And one more thing…Posted: May 18, 2012
I’m guessing that by now most people (at least most people who follow the world of tech) will be fairly saturated with what Steve Jobs supposedly bought to the world and you either buy into the hype of how he created a “dent in the universe” and changed several industries or you don’t (I do by the way). However, in the spirit of Steve Jobs presentations when launching new products, I read “one more thing” that caught my eye this week.
Walter Isaacson, Steve Jobs biographer, was at IBM’s Impact customer conference in Las Vegas last week and was interviewed by Tod Watson here. Isaacson is working on a new book on the information revolution and was asked by Watson to share some of the themes of his upcoming book. Isaacson’s reply could have almost been tailor made for what we are trying to do with our ideas behind versatilism. Here is what he says:
“One major theme, which is the theme of the Steve Jobs book and everything else I’ve written, which is innovation comes where there’s an intersection between the arts and the sciences. When there’s an intersection between poetry and microprocessors. Where a great feel for beauty and design is connected with a great feel for technology and engineering.”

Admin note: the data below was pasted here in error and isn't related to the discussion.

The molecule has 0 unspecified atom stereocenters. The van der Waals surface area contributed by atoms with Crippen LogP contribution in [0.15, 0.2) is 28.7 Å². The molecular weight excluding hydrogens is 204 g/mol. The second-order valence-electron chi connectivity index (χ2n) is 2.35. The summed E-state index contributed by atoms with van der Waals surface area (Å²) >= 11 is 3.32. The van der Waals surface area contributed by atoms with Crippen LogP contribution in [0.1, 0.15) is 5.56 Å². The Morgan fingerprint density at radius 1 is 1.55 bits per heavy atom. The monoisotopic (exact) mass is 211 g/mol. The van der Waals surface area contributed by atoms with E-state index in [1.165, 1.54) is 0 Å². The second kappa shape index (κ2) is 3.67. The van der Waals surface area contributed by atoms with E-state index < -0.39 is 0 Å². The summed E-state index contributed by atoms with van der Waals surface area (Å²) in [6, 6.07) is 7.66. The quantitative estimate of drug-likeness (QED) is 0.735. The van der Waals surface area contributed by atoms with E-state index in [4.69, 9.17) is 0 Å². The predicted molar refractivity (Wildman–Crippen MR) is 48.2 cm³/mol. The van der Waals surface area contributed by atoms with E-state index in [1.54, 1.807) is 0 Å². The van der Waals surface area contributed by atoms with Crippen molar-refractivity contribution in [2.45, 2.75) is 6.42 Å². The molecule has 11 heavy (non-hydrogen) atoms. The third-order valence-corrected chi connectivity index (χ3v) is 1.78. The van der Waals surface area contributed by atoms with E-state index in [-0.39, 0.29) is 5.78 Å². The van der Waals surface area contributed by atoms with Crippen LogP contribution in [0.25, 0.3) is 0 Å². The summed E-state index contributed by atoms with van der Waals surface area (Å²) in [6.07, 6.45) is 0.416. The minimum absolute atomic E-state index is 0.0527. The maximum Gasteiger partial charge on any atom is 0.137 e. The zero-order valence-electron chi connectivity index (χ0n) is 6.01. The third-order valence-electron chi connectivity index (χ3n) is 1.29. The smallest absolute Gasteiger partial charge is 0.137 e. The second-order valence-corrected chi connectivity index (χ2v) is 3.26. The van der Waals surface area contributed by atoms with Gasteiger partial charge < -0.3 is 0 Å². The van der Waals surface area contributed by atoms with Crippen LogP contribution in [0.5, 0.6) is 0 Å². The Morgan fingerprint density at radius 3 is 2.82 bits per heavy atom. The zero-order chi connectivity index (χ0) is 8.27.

This is soooo nice, it sums up exactly what this blog is about and what we think versatilism is. Steve Jobs himself, in one of Apple’s product launches, stood in front of a screen with a picture of a signpost showing the intersection of “technology” and the “liberal arts”, something he believed in passionately and which he strove to follow throughout his life.
He calls it “the processor as an expression of human potential” and it is this nice combination of the processor as a piece of abstract art that really resonates. As Isaacson goes on to say in the interview:
“The computer and the Internet are the two most important inventions of the modern era. And yet most people don’t know how poetic, ingenious, and creative the people who invented those things were.”
Versatilism is about unlocking the innate creativity we all have within us and using it to create art for ourselves and for others. It’s interesting of course that the very things Isaacson mentions (the computer and the Internet) have also given us both the means and the medium for expressing and disseminating this creativity like never before.